by Christina E. Springer
The City of Angels was booming in the 1980s. Los Angeles overtook Chicago as the nation’s second largest city, but not everyone benefited from this growth. Bankers, lawyers, and businessmen made comfortable salaries in the new high-rise office towers during the day, then returned to the suburbs where they basked in the luxury of the entertainment capital of the world. At night janitors scrubbed bathrooms, vacuumed carpets, and lugged trash down to the bottom floors of the same buildings. As the sun rose and suburbanites climbed into their cars to pour back into the city, the exhausted janitors rushed to finish cleaning so they could head to their second jobs. Underpaid and overworked they saw Los Angeles for what it really was: glamour by day, but a sweatshop by night.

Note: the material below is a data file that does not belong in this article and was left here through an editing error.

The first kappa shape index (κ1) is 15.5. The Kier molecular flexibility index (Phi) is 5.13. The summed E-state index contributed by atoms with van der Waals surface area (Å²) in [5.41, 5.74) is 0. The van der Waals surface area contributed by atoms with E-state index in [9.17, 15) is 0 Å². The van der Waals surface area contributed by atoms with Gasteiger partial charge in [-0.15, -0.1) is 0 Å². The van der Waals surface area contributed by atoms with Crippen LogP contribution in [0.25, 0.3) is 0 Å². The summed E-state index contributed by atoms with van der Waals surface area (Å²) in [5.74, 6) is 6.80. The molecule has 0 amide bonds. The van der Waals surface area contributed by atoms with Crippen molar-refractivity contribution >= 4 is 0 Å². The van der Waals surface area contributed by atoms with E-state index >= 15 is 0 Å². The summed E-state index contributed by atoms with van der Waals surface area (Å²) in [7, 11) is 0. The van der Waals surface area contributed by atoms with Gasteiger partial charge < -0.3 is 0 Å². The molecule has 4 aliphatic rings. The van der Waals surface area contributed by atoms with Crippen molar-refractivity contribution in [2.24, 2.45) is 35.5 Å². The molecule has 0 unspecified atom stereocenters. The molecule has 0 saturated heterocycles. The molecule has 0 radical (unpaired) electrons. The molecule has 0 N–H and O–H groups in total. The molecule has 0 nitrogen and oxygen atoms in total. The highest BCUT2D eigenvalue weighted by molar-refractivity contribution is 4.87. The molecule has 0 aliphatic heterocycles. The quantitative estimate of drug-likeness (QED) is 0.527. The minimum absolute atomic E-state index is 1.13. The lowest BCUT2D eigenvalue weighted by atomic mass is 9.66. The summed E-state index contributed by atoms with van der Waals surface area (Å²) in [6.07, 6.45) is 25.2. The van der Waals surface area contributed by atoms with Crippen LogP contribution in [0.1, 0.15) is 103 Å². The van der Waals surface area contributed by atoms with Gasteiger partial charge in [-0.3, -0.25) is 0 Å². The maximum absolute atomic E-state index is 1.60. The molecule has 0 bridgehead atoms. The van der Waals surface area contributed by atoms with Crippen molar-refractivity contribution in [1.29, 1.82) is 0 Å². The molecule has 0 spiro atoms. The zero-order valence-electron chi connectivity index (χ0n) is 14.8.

Janitorial work had not always been like this. After World War II, the Building Service Employees International Union (they later dropped the “B” to become the SEIU) Local 399 established a strong presence in Los Angeles. As financial firms asserted more control over building owners, pressures to drive costs down led to the spread of non-union contractors and wages plummeted during the 1980s. As experienced janitors moved jobs to stay in the shrinking union sector downtown, contractors eagerly recruited new immigrant workers at lower wages. Local 399 began to research new approaches to win just pay, benefits, and better conditions for the new immigrant workforce. In 1985, SEIU created the Justice for Janitors campaign in response to the new problems the union was experiencing with the exploitative work arrangements of the non-union contract cleaning industry. The campaign’s model had been widely praised for its innovation, success, and flexibility. In 1987, Justice for Janitors was initially assigned to Local 399, the Los Angeles branch of SEIU, with a small pilot team consisting of two organizers, a servicing representative, and a researcher. The team worked to research the LA-specific intricacies of the building services industry. Understanding the structure of the industry was essential to the success of the campaign.Continue reading “The Organizing Laboratory: Century City”